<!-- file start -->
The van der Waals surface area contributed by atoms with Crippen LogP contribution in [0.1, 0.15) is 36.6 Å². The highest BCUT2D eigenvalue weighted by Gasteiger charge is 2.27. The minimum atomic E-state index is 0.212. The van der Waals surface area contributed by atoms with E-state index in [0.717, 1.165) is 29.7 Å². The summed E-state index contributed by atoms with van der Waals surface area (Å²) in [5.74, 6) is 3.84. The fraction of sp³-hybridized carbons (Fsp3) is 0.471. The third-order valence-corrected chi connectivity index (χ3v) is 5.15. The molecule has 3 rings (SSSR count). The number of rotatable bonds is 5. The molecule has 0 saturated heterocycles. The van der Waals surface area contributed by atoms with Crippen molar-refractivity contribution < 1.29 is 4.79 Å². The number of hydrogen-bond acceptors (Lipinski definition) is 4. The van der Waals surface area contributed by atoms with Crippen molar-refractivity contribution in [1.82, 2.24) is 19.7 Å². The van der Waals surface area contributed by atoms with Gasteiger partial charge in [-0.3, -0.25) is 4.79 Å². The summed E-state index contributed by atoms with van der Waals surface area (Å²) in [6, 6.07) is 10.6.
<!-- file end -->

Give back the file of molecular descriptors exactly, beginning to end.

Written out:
The van der Waals surface area contributed by atoms with Crippen LogP contribution in [0.1, 0.15) is 36.6 Å². The highest BCUT2D eigenvalue weighted by Gasteiger charge is 2.27. The minimum atomic E-state index is 0.212. The van der Waals surface area contributed by atoms with E-state index in [0.717, 1.165) is 29.7 Å². The summed E-state index contributed by atoms with van der Waals surface area (Å²) in [5.74, 6) is 3.84. The fraction of sp³-hybridized carbons (Fsp3) is 0.471. The third-order valence-corrected chi connectivity index (χ3v) is 5.15. The molecule has 3 rings (SSSR count). The number of rotatable bonds is 5. The molecule has 0 saturated heterocycles. The van der Waals surface area contributed by atoms with Crippen molar-refractivity contribution < 1.29 is 4.79 Å². The number of hydrogen-bond acceptors (Lipinski definition) is 4. The van der Waals surface area contributed by atoms with Crippen molar-refractivity contribution in [1.82, 2.24) is 19.7 Å². The van der Waals surface area contributed by atoms with Gasteiger partial charge in [-0.3, -0.25) is 4.79 Å². The summed E-state index contributed by atoms with van der Waals surface area (Å²) in [6, 6.07) is 10.6.